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Chapter 4

Unit 2: Nursing care of clients with neurosensory disorders

QuestionAnswer
When should nurses assess pain interventions after? (Pg. 41) 30-60 mins
Physiology of pain: Transduction Conversion of painful stimuli to an electrical impulse through nociceptors (peripheral nerve fibers)
Transmission: Electrical impulse travels along nerve fibers regulated by neurotransmitters
Pain threshold & pain tolerance -Point at which person feels pain -Amount of pain a person is willing to bear
Substance P, prostaglandins, bradykinin, histamine Substances that increase pain transmission & cause inflammatory response
Serotonin & endorphins Decrease pain transmission and produce analgesia
Modulation: Occurs in the spinal cord; causes muscles to contract away from painful stimuli
Pain categories: (pg. 42) 1. Acute pain Protective, temporary, resolves w/ tissue healing -SNS acts -Tx
2. Chronic pain Not protective, ongoing >6 months, persists beyond tissue healing -decrease LOF, fatigue, depression possible -can have limited response to interventions
3. Nociceptive pain Damage to/inflammation of tissue other than peripheral & CNS -Throbbing, aching, localized Somatic (bones/joints/muscles/con tissues), visceral (internal organs), cutaneous (skin/subq)
4. Neuropathic pain Arises from abnormal/damaged pain nerves Ex. phantom limb, diabetic neuropathy -shooting/burning/stinging/ "pins, needles"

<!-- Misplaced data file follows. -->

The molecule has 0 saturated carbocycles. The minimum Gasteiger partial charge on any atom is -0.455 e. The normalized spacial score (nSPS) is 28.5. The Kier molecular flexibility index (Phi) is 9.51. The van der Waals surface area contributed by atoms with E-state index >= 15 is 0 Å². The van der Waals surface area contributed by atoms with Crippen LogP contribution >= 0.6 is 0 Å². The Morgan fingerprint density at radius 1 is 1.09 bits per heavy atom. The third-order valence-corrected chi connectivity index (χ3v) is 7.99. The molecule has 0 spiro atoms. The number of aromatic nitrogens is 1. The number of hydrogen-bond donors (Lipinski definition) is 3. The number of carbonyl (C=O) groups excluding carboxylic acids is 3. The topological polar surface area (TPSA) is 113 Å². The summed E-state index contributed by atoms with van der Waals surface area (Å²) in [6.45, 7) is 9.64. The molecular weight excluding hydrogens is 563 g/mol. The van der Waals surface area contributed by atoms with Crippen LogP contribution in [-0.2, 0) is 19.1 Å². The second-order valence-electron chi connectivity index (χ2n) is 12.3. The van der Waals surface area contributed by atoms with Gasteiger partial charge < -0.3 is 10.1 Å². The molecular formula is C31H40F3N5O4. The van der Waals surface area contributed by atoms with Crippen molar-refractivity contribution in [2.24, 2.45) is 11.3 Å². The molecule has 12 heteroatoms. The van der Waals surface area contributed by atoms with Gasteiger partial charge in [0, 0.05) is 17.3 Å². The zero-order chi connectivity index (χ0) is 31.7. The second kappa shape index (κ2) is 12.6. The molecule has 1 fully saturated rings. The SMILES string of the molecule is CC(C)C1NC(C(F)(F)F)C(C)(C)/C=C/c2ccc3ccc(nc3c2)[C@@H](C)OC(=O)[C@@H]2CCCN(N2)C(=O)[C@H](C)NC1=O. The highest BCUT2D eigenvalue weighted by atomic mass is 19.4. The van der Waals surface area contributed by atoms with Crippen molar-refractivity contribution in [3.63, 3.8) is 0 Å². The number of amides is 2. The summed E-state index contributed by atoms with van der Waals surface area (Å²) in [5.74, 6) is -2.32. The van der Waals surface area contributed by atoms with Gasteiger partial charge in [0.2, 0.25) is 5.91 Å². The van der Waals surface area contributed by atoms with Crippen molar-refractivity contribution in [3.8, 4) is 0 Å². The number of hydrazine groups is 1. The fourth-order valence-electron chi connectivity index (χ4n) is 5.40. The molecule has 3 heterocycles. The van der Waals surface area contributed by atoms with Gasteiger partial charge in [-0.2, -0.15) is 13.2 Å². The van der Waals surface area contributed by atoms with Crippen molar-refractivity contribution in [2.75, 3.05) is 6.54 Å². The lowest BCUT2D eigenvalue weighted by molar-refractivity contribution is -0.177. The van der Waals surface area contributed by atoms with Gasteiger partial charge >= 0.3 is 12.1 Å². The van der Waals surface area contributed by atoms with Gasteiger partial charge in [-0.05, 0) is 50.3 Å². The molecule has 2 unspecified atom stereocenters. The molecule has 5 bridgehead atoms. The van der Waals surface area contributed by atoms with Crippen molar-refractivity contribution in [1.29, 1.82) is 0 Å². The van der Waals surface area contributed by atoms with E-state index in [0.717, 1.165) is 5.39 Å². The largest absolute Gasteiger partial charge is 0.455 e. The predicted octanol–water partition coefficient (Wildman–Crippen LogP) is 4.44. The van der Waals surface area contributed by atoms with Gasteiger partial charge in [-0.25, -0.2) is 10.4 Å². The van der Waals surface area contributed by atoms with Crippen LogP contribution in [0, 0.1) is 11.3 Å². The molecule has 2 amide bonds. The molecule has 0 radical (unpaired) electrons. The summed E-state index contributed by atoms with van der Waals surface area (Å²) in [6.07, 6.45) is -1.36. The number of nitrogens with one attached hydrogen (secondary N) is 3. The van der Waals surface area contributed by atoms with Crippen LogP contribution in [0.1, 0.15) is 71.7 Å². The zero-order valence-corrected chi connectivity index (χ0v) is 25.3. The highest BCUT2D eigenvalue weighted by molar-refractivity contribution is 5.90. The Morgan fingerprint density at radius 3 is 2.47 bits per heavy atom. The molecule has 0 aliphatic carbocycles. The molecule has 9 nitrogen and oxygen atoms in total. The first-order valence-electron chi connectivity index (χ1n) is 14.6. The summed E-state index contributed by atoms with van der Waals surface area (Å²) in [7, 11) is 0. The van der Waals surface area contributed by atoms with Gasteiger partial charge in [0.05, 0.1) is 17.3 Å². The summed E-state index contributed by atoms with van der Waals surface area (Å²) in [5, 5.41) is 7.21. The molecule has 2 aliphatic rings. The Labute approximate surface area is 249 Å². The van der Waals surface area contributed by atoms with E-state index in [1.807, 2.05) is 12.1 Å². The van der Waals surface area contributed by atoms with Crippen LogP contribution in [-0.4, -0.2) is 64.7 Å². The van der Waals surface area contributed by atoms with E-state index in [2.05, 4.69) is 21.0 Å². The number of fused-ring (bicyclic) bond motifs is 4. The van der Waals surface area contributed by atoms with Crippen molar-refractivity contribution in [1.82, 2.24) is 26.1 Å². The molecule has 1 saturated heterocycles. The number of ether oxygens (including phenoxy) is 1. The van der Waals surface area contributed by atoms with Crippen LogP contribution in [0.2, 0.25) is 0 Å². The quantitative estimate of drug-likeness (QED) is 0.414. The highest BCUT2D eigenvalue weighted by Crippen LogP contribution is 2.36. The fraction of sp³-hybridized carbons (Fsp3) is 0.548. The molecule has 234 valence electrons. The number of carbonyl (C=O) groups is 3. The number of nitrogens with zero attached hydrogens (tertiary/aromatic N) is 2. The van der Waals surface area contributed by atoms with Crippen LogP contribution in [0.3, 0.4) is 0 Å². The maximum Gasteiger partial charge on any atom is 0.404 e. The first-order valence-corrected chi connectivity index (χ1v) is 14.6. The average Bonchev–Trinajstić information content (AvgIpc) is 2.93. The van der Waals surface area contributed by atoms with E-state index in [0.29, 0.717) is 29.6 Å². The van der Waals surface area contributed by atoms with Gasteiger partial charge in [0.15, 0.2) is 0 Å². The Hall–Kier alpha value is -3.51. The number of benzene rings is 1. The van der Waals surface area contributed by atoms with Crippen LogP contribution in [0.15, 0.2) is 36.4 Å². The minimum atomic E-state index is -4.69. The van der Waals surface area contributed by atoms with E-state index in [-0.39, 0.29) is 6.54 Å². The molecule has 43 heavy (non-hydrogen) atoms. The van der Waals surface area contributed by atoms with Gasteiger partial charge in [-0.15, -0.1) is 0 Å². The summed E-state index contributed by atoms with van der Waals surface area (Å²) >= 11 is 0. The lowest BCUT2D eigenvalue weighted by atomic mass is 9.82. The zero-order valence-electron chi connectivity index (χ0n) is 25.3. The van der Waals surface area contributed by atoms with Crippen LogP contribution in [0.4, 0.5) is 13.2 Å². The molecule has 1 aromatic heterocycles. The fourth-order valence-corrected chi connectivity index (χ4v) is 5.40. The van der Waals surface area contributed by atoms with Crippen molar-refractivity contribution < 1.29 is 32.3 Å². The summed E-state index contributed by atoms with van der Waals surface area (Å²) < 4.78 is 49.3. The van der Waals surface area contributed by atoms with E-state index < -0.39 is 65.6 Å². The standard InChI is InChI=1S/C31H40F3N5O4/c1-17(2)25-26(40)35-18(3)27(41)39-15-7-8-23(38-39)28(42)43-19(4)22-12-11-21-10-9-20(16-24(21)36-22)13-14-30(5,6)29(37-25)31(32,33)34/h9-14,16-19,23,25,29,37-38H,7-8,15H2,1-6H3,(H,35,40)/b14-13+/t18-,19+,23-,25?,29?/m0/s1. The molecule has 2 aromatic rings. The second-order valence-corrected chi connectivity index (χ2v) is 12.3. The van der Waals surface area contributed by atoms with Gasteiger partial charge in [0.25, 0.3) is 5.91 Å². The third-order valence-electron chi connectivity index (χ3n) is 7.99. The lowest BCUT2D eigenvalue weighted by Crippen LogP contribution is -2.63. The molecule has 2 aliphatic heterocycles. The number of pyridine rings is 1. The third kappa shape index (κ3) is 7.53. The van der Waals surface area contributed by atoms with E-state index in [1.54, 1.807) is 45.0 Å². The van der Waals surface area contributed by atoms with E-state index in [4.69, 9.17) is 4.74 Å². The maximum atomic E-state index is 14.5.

Report of pain is good for children over age of ___ 7
5th VS Pain; PQRST (perception, quality, radiation, severity, timing)
Nonpharmacological management of pain (pg. 45) -Cutaneous stimulation (heat, cold, TENS, massage), distraction, relax, imagery, acupuncture, etc. Cold for inflammation, heat to increase BF & reduce stiffness -TENS; transcutaneous electrical nerve stimulation
Pharmacological intervention: Analgesics -Name the 3 types Nonopioids, opioids, and adjuvants
Nonopioid examples Acetaminophen, NSAIDs, & salicylates -For mild to moderate pain
Acetaminophen (tylenol) major effect to worry about Hepatotoxic effects. Healthy liver, take no more than 4g/day. -Be aware of opioids that contain acetaminophen.. Ex: Hydrocodone bitartrate (vicodin)
Monitor salicylates for Tinnitus, vertigo, decreased hearing acuity
Long term NSAID use, monitor for Bleeding
Opioid analgesic examples (Pg. 46) Morphine, fentanyl (sublimaze), codeine -Moderate to severe pain
What route is best for opioids managing acute pain? Parenteral, vs. oral for chronic
Common adverse effects of opioids Constipation, orthostatic hypotension, urinary retention, nausea/vomiting, sedation, respiratory depression
Antidote/antagonist to opioids Narcan (Naloxone)
Adjuvant analgesics (pg. 46) Enhance effects of nonopioids -Help alleviate other symptoms that aggregate pain (depression, seizures, inflx)
Examples of adjuvant analgesics Anticonvulsant: Carbamazepine (Tegretol) Antianxiety: Diazepam (Valium) Tricyclic antidepressants: Amitriptyline (Elavil) Antihistamine: Hydroxyzine (Vistaril) Glucocorticoids: Dexamethasone (Decadron) Antiemetics: Odansetron (Zofran)
What is PCA? Patient-controlled analgesia (pump) -Clients can self administer safe doses of opioids Client is only person who should push button*
Created by: mary.scott260!